“It’s better safe than sorry” applies to many life circumstances, but it especially applies to healing after a facelift. Many people think that actions to reduce bleeding, bruising, and inflammation begin after the facelift, when in fact, Dr. Kessler stresses that preparation before the procedure is much more important. Here’s the tried and true advice he gives his facelift patients to follow at least two weeks prior to surgery.
What to do for optimal healing after a facelift
Dr. Kessler recommends a well balanced diet with adequate protein. He cautions to avoid carbs and especially dairy – it has shown to cause inflammation – something you definitely want to avoid. Supplement your diet with products absolutely necessary for healing like Vitamin C and Zinc. It’s also very important that you have adequate levels of iron in your body.
You can also try herbal supplements like arnica montana – though no real documentation has proven its effectiveness – many of Dr. Kessler’s patients have felt that they’ve benefitted from less bruising after surgery because of this healing flower.
What to Avoid
Avoid anything that thins the blood. Non-steroidal compounds like Aspirin and Motrin can contribute to increased bleeding and bruising. Other “medicines” – like fish oil and St. John’s Wort have similar effects and should be avoided. Supplements like Ma Huang interfere with anesthesia and can cause potentially severe effects. That’s why it is vital that you tell your surgeon about ALL medicines and supplements you are taking to avoid potentially disastrous effects.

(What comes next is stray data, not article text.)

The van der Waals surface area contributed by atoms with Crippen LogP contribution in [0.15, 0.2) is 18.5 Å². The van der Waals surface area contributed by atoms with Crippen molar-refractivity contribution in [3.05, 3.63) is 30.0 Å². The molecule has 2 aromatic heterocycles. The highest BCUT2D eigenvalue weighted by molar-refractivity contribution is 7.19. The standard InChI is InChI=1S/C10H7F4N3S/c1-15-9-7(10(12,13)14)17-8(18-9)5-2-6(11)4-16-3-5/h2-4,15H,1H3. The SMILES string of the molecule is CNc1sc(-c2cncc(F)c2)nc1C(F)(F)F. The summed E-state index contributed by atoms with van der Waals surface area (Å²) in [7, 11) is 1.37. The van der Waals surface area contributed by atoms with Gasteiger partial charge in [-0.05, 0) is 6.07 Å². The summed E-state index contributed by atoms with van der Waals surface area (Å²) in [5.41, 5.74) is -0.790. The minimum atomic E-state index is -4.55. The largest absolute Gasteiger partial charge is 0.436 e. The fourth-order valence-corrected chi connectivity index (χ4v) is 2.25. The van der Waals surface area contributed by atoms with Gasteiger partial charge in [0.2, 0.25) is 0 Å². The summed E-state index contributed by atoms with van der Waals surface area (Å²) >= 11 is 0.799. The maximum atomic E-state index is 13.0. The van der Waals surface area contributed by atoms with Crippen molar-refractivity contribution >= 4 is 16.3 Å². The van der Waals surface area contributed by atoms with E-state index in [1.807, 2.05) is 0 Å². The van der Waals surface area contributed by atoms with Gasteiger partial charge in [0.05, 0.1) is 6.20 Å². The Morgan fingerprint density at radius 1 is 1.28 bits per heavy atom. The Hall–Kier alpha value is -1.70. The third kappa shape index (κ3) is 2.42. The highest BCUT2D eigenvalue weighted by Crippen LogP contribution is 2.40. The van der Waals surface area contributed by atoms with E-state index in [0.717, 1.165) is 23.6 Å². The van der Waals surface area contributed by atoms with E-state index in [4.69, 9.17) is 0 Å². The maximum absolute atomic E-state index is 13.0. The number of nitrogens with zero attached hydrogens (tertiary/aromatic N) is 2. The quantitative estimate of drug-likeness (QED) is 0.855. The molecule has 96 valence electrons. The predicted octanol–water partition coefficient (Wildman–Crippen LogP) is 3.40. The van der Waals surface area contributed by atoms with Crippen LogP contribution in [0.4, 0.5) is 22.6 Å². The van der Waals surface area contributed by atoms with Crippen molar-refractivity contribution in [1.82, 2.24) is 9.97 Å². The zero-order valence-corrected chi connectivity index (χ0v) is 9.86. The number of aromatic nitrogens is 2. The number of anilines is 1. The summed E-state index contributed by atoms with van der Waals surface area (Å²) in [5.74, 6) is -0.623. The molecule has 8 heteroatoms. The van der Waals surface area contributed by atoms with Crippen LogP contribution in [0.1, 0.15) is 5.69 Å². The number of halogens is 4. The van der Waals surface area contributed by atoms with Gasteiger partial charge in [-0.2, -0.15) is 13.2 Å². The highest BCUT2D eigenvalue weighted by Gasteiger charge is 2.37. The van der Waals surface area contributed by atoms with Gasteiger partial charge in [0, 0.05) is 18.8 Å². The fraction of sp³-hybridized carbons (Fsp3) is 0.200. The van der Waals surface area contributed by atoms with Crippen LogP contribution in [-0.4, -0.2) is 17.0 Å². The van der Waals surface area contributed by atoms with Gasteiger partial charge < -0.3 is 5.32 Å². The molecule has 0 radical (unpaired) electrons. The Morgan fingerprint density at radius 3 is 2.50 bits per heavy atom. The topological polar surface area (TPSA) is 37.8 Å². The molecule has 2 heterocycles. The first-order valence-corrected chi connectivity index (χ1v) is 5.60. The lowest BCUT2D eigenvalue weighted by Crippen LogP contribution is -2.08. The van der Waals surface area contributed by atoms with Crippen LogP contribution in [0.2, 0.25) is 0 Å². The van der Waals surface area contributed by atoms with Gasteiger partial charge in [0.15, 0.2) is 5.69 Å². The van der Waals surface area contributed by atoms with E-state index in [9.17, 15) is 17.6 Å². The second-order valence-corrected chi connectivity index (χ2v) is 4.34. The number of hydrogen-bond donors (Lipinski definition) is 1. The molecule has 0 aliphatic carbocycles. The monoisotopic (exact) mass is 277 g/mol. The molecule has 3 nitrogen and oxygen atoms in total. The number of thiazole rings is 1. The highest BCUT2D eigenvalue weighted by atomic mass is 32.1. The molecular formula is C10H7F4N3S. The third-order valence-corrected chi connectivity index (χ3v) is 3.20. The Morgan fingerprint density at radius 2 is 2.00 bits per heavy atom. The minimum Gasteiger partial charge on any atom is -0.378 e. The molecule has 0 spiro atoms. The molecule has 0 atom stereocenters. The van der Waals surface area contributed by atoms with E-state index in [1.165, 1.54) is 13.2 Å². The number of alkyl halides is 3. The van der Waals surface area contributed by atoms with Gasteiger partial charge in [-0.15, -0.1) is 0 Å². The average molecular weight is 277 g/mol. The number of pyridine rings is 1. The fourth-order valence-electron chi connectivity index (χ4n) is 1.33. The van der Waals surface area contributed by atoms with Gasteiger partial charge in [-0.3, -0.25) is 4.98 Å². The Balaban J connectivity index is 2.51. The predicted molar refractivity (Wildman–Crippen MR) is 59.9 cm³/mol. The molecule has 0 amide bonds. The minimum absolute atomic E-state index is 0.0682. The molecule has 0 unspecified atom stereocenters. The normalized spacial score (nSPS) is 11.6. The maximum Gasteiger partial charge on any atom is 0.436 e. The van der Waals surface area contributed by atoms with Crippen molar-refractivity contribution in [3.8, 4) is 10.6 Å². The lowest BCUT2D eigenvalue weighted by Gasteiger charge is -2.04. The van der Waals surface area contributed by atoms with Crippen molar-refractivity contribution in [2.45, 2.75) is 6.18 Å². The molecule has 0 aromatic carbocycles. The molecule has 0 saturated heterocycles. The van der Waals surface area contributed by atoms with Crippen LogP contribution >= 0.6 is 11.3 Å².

Sorry smokers – but in order to avoid significant wound healing problems, smoking is something you should avoid. Why? Because smoking constricts blood vessels, which prevents blood from reaching healing wounds. The blood that does get to the wounds has less oxygen – contributing to significant problems in healing after a facelift.
The dominant problem in poor healing is the tension put across the wounds after the surgery. This is caused from the large amount of skin that is pulled by the surgeon – making the skin very tight. Generally, the facelift looks great for the first six months – but because the skin stretches and relaxes over time, the scars widen. This can pull the ears forward and down and cause poor positioning of the hairline with widened scars.
Because there are many ways to perform a facelift, make sure that the technique your surgeon is using is right for you. Dr. Kessler uses a technique that avoids all of the above by focusing on deep tissue techniques that result in minimal inflammation. This procedure avoids all tension in the skin and yields longer lasting results from the facelift.
After the surgery, Dr. Kessler prefers not to dress the face, as he believes it generates complications. He prefers to see the tissue as it’s healing, so that if problems arise, they can be addressed as early as possible. The earlier the problems are detected, the less difficult they are to treat.
Demystifying the Popular Post-Surgery Healing Trend
Lately, there has been much talk about using hyperbaric oxygen therapy for dramatic improvements in healing after a facelift. While in the military, Dr. Kessler remembers doing this to treat severe infections or radiation induced injuries. This involved putting patients in a chamber and increasing the amount of oxygen and air pressure in the room.
Now what’s happening is that cosmetic practices are offering specials on this procedure – promoting dramatic improvements in healing after a facelift. Hyperbaric oxygen therapy is an expensive procedure that, like anything else, has risky side effects. People may experience pressure problems in their eardrums and lungs. Dr. Kessler explains that this is definitely an option, but to keep in mind that it is completely unavoidable if you follow all of the preventative steps prior to your facelift surgery.